Tens of thousands of Victorians are without power as flash floods and damaging winds force residents from the homes. The east coast is facing king tides, torrential rain and damaging winds which have already caused flash flooding and power outages in Victoria’s Gippsland area.
The Bureau of Meteorology has issued a severe weather warning for large parts of coastal New South Wales, and Queensland is also expecting gale force winds and king tides over the next 48 hours. The weather is going to be tough on the beaches also, with both states expecting to see huge swells and coastal erosion.
Damaging rains have already hit Victoria where at least 10,000 properties in the Gippsland area are without electricity and some residents of Taralgon have evacuated after the creek burst its banks overnight, flooding the town. More than 830 people have called the State Emergency Service (SES) seeking help since Sunday morning, with up to 200mm of rain recorded in parts of the state since 9am on Sunday.
The Traralgon Creek overflowed in the early hours of this morning, prompting residents to rush to the local evacuation centre. Three people have been treated for hypothermia including a 13-year-old and a seven-year-old. Another dozen people were rescued from floodwaters, including three people caught in their car at nearby Yarram.
State Emergency Service information officer Chris Lewis said sections of major highways - including the Princes Highway, Monaro Highway and South Gippslands Highway - would be closed this morning, as emergency crews cleared fallen trees and other debris. ''You're getting trees coming down over the road all over the place. There's power outages across the area as well,'' Mr Lewis said. He said it was too dangerous for emergency volunteers to begin clearing the damage. ''We can’t have our crews out in this weather,” he said. He said the chaotic weather was also responsible for several minor road accidents in the area.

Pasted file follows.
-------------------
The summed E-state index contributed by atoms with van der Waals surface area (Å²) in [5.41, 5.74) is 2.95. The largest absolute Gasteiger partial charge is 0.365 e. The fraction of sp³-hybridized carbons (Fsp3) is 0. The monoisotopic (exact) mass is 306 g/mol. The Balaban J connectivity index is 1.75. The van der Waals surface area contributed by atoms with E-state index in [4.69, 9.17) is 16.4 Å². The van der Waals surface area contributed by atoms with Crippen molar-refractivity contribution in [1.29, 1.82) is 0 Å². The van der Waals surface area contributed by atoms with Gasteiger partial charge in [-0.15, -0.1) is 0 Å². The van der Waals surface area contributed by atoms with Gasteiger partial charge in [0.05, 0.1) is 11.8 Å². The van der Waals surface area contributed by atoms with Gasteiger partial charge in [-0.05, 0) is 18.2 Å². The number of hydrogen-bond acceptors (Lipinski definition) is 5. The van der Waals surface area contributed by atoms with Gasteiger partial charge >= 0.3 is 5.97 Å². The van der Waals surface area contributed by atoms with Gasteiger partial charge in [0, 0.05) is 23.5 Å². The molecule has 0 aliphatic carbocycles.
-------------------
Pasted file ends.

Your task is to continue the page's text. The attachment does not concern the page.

As the low pressure system moves north, New South Wales is preparing itself for gale force winds, torrential rains, and flooding. The heaviest rain is set to hit Sydney during the afternoon peak hour, and three-metre swells are predicted to hit south facing beaches tomorrow morning. The swell is already picking up on the southern beaches. “This sort of rainfall and wind has potential to bring down trees and powerlines," a senior weather forecaster said. "It's going to get quite messy along a large stretch of the NSW coast between the Victorian border to just north of Newcastle."
The large mass of cloud over the Tasman Sea and southeastern states is associated with a surface trough and low pressure system and an upper level disturbance, with low cloud also extending into southern Queensland.
Convective and middle level cloud in a band near the west coast of Western Australia is being generated ahead of a complex trough and low pressure system over the Indian Ocean.
Low cloud along the southern coasts and through the Bight is associated with an onshore airstream. High level cloud is present over northernmost parts of the Northern Territory.
The remainder of central and northern Australia is relatively cloud free, under the influence of a ridge extending from a high pressure system in the Southern Ocean.
Source: RSOE, bom.gov.au
Featured image: bom.gov.au
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